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By Mary Damiano
Nuns with jazz hands? An Irish monsignor who addresses his congregation in the seductive rhythms of Barry White? Traditional nuns’ habits dripping more sequins than a good night on the Vegas Strip?
There is something about nuns singing and dancing in a very un-nun-like way that never gets old. Just look at Sister Act, part of the recent rash of screen to stage adaptations. Sister Act stays true to its cinematic roots while enhancing the story with a soulful, jubilant score and fun lyrics.
Based on the 1992 comedy starring Whoopi Goldberg, Sister Act is a story that makes sense as a musical. The show boasts a team of impressive talent: Co-produced by Goldberg, the musical features music by Alan Menkin (The Little Mermaid, Beauty and the Beast) lyrics by Glenn Slater (Broadway’s The Little Mermaid) book by Cheri Steinkellner and Bill Steinkellner (TV’s Cheers, The Facts of Life and Who’s the Boss?) and Douglas Carter Beane (Broadway’s The Little Dog Laughed and Xanadu).
While the musical remains true to the basic plot and the essence of the film, important changes have been made that help the crossover from screen to stage. The setting has been moved from Las Vegas and San Francisco in the early 1990s to Philadelphia in the late 1970s. This change of time and place allows for a score that blends smooth, soulful R&B sounds with beautifully arranged old-school disco.
Sister Act is the story of Deloris Van Cartier (Ta’Rea Campbell) a nightclub singer determined to become a star. When she witnesses her mobster boyfriend kill an associate, Deloris flees to the police, who hide her in a local convent until she can testify. The Mother Superior (Hollis Resnick) disapproves of the scheme, but agrees to help, provided Deloris follows the rules of the convent and dresses and behaves like a nun, an impossible task for the outrageous Deloris. She joins the meek convent choir and takes over as musical director, helping the sisters to find their voices in song.
Campbell plays Deloris with panache, peppering her character with sass and vulnerability. She is a powerful yet approachable performer who demonstrates musical versatility with the sexy opening number “Take Me to Heaven” and later the spunky title song, “Sister Act.” Resnick gets many of the best lines as the strict, clever Mother Superior, and her solo, “Haven’t Got a Prayer”, is a highlight of the show. Lael Van Keuren is terrific as the meek postulate Mary Robert, and her voice rattles the rafters in her show-stopping solo “The Life I Never Led”.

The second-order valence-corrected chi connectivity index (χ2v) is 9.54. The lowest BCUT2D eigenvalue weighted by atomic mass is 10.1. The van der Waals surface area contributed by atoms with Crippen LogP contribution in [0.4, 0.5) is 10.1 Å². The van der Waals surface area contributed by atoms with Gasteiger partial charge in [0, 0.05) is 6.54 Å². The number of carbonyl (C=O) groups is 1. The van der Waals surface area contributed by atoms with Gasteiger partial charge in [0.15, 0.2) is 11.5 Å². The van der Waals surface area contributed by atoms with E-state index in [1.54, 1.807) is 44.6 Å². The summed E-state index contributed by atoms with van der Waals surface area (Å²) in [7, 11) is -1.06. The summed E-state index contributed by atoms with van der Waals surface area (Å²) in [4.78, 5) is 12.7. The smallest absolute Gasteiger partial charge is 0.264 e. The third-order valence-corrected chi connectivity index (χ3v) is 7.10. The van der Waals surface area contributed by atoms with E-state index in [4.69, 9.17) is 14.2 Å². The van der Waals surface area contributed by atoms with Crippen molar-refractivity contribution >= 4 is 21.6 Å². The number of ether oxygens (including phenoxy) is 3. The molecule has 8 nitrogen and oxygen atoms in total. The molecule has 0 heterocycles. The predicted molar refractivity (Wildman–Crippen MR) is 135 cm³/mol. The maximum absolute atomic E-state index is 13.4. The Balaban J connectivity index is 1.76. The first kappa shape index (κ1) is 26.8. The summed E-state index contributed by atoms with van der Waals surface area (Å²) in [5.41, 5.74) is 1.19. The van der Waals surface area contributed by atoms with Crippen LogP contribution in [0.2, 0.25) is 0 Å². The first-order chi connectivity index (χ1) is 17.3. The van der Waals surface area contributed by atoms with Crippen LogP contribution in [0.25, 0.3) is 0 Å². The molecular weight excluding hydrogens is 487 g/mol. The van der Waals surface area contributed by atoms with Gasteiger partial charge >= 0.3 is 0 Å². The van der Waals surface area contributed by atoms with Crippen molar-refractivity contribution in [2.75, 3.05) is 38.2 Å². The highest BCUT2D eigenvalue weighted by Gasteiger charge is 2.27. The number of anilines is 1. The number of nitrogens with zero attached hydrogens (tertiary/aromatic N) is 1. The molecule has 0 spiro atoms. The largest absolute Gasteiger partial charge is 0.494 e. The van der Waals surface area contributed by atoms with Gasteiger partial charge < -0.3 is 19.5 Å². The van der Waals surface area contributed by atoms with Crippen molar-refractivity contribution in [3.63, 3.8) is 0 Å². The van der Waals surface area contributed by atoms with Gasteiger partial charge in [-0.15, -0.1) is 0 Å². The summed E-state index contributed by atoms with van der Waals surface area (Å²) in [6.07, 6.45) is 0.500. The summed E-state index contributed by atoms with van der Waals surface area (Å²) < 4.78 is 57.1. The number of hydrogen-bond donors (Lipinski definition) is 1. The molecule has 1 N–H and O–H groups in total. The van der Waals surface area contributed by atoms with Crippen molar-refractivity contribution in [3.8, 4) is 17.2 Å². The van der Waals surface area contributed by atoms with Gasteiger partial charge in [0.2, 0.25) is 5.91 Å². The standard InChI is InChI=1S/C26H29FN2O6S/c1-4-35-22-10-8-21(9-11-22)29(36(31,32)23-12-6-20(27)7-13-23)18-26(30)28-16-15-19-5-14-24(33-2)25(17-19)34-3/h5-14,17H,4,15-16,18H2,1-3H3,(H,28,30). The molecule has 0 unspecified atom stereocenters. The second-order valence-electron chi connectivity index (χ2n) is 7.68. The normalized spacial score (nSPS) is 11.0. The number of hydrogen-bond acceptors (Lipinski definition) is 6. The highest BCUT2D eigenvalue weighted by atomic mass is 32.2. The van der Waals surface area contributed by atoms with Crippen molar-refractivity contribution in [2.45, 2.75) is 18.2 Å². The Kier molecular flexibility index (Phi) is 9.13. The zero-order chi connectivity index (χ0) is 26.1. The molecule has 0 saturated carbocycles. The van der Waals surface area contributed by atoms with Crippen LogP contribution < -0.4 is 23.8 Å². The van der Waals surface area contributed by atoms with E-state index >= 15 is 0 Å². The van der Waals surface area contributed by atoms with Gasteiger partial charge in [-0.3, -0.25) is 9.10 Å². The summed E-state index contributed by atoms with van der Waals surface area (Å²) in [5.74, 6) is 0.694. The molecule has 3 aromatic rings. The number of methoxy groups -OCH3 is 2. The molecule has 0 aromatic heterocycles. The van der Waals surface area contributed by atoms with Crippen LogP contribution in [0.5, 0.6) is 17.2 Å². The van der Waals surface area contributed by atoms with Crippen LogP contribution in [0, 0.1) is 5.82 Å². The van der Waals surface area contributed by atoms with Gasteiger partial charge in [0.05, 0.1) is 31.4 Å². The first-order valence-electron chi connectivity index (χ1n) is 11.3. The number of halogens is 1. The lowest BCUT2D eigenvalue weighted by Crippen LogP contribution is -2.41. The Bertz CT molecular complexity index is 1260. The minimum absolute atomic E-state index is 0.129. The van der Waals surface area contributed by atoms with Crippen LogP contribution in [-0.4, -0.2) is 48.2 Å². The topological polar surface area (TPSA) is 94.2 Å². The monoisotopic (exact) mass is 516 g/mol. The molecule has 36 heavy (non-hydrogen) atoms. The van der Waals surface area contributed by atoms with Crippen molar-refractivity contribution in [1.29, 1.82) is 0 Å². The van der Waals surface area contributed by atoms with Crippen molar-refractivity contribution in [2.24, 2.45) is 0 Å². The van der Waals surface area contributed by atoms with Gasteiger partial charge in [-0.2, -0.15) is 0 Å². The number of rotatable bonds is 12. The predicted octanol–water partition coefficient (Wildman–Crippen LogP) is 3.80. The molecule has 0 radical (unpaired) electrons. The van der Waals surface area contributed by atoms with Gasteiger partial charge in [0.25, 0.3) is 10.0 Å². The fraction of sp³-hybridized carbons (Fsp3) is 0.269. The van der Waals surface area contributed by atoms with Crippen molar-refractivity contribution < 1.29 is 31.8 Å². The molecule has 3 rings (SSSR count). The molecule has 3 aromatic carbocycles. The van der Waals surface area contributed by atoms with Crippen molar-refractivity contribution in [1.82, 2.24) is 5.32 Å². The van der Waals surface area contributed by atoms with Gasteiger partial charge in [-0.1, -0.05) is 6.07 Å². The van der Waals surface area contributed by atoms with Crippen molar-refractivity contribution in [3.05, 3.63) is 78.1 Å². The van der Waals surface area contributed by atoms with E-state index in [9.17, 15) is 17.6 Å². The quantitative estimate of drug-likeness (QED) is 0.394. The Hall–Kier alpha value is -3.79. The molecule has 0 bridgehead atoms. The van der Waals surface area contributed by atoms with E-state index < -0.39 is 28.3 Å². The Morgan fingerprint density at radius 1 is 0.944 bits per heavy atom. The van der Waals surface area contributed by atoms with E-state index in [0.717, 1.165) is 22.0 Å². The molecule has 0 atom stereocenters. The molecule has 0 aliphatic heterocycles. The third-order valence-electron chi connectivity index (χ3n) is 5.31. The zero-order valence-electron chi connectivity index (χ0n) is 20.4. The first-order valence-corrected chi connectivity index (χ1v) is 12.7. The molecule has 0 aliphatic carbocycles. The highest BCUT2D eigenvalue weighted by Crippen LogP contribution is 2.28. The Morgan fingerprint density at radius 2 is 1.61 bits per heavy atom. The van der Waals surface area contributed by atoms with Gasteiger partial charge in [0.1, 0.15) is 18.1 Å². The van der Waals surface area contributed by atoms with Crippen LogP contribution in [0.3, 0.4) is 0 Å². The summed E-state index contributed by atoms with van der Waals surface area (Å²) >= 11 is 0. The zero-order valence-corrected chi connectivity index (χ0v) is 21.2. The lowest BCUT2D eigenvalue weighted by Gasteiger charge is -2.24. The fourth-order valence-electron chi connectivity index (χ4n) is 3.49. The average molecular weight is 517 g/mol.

Kingsley Leggs is the perfect 1970s blaxploition bad guy as Curtis, Deloris’s boyfriend, and he gets perhaps the funniest song in the show, the smooth anti-love song, “When I Find My Baby.” E. Clayton Cornelious, as Eddie, the cop who’s sweet on Deloris, brings the soul in his solo “I Could Be That Guy,” which feels like an outtake from “Soul Train.” “The Lady in the Long Black Dress” is an homage to the 1977 song “Float On” by The Floaters, and is comically performed by Curtis’s henchmen. All of these guys would make Don Cornelius proud.
The second act feels a tad lazy, with four reprises, but the audience is having too good a time to care. Sister Act is a classic fish out of water story that goes swimmingly. Deloris learns a few things from the nuns, the nuns learn from Deloris, and in the end, even the Pope gives his seal of approval.
Sister Act runs through Dec. 30 at the Broward Center for the Performing Arts, 201 SW Fifth Ave., Fort Lauderdale. Performances are 8 p.m. Tuesday-Saturday; 7:30 p.m. Sunday Dec. 23; 2 p.m. Saturday-Sunday and Wednesday Dec. 26. Tickets are $39.50 – $79.50. For more information, call 954-462-0222 or visit BrowardCenter.org.